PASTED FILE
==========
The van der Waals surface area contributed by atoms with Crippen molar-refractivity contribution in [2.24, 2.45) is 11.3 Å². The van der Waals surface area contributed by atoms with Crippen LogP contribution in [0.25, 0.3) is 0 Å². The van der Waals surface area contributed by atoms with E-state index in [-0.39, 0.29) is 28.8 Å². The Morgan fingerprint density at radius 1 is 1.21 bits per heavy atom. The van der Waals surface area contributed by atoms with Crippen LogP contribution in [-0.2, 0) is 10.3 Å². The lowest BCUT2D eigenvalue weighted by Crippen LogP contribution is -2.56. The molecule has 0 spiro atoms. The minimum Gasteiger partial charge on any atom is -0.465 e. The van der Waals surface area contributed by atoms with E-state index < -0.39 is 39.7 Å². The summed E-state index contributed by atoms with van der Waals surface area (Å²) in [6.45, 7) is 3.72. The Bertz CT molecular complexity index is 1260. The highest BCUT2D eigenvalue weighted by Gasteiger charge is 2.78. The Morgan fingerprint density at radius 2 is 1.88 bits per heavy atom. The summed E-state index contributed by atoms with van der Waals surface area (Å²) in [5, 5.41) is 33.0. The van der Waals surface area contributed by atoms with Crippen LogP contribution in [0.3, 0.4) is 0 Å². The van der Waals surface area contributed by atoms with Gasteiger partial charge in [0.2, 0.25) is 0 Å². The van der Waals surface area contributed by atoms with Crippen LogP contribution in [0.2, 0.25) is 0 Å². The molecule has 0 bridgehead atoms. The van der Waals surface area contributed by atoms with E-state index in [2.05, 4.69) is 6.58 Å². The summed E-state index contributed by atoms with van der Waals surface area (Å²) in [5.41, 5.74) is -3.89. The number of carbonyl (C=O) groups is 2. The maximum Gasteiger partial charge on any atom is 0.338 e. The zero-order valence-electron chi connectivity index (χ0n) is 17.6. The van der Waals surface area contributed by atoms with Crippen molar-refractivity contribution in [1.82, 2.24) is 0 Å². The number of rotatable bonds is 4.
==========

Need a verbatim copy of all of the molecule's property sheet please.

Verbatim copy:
The van der Waals surface area contributed by atoms with Crippen molar-refractivity contribution in [2.24, 2.45) is 11.3 Å². The van der Waals surface area contributed by atoms with Crippen LogP contribution in [0.25, 0.3) is 0 Å². The van der Waals surface area contributed by atoms with E-state index in [-0.39, 0.29) is 28.8 Å². The Morgan fingerprint density at radius 1 is 1.21 bits per heavy atom. The van der Waals surface area contributed by atoms with Crippen LogP contribution in [-0.2, 0) is 10.3 Å². The lowest BCUT2D eigenvalue weighted by Crippen LogP contribution is -2.56. The molecule has 0 spiro atoms. The minimum Gasteiger partial charge on any atom is -0.465 e. The van der Waals surface area contributed by atoms with E-state index < -0.39 is 39.7 Å². The summed E-state index contributed by atoms with van der Waals surface area (Å²) in [6.45, 7) is 3.72. The Bertz CT molecular complexity index is 1260. The highest BCUT2D eigenvalue weighted by Gasteiger charge is 2.78. The Morgan fingerprint density at radius 2 is 1.88 bits per heavy atom. The summed E-state index contributed by atoms with van der Waals surface area (Å²) in [5, 5.41) is 33.0. The van der Waals surface area contributed by atoms with Crippen LogP contribution in [0.3, 0.4) is 0 Å². The van der Waals surface area contributed by atoms with Gasteiger partial charge in [0.2, 0.25) is 0 Å². The van der Waals surface area contributed by atoms with Crippen LogP contribution in [0.2, 0.25) is 0 Å². The molecule has 0 bridgehead atoms. The van der Waals surface area contributed by atoms with E-state index in [2.05, 4.69) is 6.58 Å². The summed E-state index contributed by atoms with van der Waals surface area (Å²) in [5.41, 5.74) is -3.89. The number of carbonyl (C=O) groups is 2. The maximum Gasteiger partial charge on any atom is 0.338 e. The zero-order valence-electron chi connectivity index (χ0n) is 17.6. The van der Waals surface area contributed by atoms with Crippen molar-refractivity contribution in [1.82, 2.24) is 0 Å². The number of rotatable bonds is 4.